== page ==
This is less of a blog post and more of a question I’d like to put out there in regards to the books I’ve read in Japanese thus far.
Up until the past year or so, my consumption of Japanese media has been television shows and manga mainly–situations where translations are usually available. Perhaps due to the nature of such types of media, I have felt like the pacing in them has been slow and gradual, including the endings. Series often end with a giant confrontation and a wind-down period, which is something I’m very familiar with in western storytelling.
You might remember a little story chart that your English teacher might have pushed on you at some point when you were in school, listing the main parts of a story. The exposition and world-building, introduction of a conflict, events that lead to rising action, the climax or turning point, then the falling action and denouement that leads to the end of a story. Sound familiar? Yes?
Well, in my very limited experience in reading Japanese novels, I’ve noticed that the denouement seems very… lacking.
I’m not sure if this is me messing up the translation of a story, if it’s due to the type of story I’ve read, or if this is how storytelling generally works in Japanese. But in every situation this seems to happen:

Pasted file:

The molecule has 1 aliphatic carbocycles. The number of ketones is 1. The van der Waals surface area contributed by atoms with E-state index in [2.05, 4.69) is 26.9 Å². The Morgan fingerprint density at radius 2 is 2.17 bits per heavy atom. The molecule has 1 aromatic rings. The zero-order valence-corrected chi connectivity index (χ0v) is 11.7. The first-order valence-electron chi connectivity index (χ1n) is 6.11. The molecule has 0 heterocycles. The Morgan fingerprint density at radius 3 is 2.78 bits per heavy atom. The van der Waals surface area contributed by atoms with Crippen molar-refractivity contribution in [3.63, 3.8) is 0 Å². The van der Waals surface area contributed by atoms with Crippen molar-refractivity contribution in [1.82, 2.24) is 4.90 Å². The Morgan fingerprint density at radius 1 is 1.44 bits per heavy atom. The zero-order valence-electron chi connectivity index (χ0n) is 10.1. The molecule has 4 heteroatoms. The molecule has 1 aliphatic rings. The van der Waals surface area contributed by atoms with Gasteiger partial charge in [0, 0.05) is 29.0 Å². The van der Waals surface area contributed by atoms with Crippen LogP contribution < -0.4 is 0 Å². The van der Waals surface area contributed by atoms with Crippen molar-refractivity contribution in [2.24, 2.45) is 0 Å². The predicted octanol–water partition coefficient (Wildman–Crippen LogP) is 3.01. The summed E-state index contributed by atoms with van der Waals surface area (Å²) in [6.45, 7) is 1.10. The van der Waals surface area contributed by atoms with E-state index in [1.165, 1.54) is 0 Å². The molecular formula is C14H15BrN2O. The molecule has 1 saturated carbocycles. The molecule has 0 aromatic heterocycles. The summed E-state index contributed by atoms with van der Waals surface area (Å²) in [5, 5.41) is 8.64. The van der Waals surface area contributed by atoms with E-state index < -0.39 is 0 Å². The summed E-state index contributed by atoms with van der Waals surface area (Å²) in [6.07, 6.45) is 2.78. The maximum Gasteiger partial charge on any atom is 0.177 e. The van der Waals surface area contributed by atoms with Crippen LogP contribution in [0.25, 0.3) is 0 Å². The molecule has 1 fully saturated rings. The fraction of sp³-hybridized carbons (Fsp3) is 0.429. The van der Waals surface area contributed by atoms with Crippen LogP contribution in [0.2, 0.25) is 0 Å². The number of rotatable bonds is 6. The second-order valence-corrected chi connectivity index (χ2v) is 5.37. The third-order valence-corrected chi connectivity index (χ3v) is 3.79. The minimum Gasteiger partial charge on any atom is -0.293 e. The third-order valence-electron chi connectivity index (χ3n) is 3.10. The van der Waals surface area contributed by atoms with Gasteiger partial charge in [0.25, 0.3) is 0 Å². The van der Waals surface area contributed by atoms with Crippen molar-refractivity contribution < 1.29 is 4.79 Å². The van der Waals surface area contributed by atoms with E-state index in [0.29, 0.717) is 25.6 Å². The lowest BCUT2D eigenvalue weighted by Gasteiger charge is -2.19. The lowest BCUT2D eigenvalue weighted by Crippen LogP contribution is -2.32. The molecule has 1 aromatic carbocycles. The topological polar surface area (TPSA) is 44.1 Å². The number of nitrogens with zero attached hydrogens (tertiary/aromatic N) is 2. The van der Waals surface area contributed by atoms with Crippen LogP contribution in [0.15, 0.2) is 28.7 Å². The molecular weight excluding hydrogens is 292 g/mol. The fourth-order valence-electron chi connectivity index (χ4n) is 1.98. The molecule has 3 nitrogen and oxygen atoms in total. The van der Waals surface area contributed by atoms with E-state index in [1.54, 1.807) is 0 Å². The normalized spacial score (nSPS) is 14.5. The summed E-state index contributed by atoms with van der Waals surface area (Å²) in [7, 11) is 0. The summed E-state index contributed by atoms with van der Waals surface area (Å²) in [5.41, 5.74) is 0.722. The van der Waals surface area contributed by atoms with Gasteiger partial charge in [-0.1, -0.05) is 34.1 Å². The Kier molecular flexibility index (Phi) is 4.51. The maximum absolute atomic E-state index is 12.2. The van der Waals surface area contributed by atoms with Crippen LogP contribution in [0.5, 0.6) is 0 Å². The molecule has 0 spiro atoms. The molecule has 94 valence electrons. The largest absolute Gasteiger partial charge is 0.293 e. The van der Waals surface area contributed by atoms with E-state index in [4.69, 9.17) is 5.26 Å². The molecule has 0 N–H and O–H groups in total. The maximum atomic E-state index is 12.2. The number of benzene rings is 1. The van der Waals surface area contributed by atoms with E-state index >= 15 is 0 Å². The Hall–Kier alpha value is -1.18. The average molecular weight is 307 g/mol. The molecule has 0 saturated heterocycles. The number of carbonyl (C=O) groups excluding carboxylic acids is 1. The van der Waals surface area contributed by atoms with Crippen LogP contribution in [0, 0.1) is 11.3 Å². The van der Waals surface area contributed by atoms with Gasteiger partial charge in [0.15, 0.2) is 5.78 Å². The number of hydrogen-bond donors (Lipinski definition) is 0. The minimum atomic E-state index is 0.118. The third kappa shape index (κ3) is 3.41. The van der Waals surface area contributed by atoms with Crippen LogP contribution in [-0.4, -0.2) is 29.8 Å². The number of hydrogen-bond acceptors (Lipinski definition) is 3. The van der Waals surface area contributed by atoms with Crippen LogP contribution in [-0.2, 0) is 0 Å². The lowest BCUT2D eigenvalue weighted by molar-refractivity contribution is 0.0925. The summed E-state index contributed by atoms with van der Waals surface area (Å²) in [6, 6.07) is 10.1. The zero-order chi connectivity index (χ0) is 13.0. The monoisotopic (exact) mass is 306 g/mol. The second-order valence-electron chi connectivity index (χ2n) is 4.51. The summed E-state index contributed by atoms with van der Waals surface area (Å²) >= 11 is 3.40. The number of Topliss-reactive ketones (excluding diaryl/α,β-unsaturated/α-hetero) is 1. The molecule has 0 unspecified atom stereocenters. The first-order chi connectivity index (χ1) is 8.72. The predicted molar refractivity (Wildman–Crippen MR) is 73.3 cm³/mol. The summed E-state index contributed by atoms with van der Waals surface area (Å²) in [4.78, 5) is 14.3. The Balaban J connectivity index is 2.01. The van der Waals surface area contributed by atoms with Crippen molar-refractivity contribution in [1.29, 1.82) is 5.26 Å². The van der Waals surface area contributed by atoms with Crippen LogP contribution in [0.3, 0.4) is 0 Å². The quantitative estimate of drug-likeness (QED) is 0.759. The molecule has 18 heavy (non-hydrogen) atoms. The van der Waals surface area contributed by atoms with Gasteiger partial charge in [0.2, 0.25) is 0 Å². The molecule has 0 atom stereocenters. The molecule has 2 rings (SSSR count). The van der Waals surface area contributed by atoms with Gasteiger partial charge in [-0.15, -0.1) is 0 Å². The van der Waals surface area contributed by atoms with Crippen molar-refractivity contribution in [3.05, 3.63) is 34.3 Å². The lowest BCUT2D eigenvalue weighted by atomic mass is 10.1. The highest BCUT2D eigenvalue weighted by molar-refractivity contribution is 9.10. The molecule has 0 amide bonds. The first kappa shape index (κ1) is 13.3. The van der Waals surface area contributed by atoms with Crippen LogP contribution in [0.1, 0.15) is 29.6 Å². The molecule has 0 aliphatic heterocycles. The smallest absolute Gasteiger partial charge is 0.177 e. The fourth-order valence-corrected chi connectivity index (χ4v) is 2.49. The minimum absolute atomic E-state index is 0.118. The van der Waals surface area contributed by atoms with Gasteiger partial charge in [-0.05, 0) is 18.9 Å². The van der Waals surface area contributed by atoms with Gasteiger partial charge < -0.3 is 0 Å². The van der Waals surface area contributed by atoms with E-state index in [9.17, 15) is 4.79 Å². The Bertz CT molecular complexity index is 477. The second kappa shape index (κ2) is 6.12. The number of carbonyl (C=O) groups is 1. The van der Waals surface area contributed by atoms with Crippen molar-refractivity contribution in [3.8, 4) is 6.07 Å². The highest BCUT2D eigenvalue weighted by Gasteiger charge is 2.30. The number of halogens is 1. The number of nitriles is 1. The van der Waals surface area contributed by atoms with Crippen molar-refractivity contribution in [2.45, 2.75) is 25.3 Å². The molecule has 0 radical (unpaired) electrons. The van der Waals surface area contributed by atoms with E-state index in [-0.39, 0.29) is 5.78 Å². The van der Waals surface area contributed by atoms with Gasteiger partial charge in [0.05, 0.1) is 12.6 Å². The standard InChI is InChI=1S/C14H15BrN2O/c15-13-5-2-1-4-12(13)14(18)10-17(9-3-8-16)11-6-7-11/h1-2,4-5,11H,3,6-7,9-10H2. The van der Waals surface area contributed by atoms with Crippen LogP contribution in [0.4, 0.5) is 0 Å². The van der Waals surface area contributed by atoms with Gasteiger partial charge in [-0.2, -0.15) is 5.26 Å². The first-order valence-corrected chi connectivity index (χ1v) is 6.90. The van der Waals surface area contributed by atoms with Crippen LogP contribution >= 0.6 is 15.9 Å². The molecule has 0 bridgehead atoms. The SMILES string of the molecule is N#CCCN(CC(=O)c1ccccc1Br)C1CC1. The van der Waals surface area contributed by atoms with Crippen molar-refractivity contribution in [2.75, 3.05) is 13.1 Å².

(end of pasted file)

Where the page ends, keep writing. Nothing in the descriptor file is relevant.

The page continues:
Characters: Oh no, the final confrontation is happening!
Final Confrontation: *Happens*
Characters: Well, that happened. Let’s go party, everything is fine!
There’s very little time given to reflect on the (usually) major, life-changing things that just occurred. The Bad Guy just got thrown over a balcony? Let’s go to the dance party and ignore that. Faced off with your ex for the first time in over a year? Let’s go drink coffee and pretend that didn’t happen.
It’s a little jarring, and feels like reflection is not so important as giving the characters a happy ending. Mind you, I’m thrilled the characters ARE given that, especially considering what they go through in some stories! It’s different, and it reminds me that storytelling, while sharing several similar elements throughout the world, can have varying important elements to them.
What do you think? Have you noticed this pattern as well, or have you experienced something entirely different?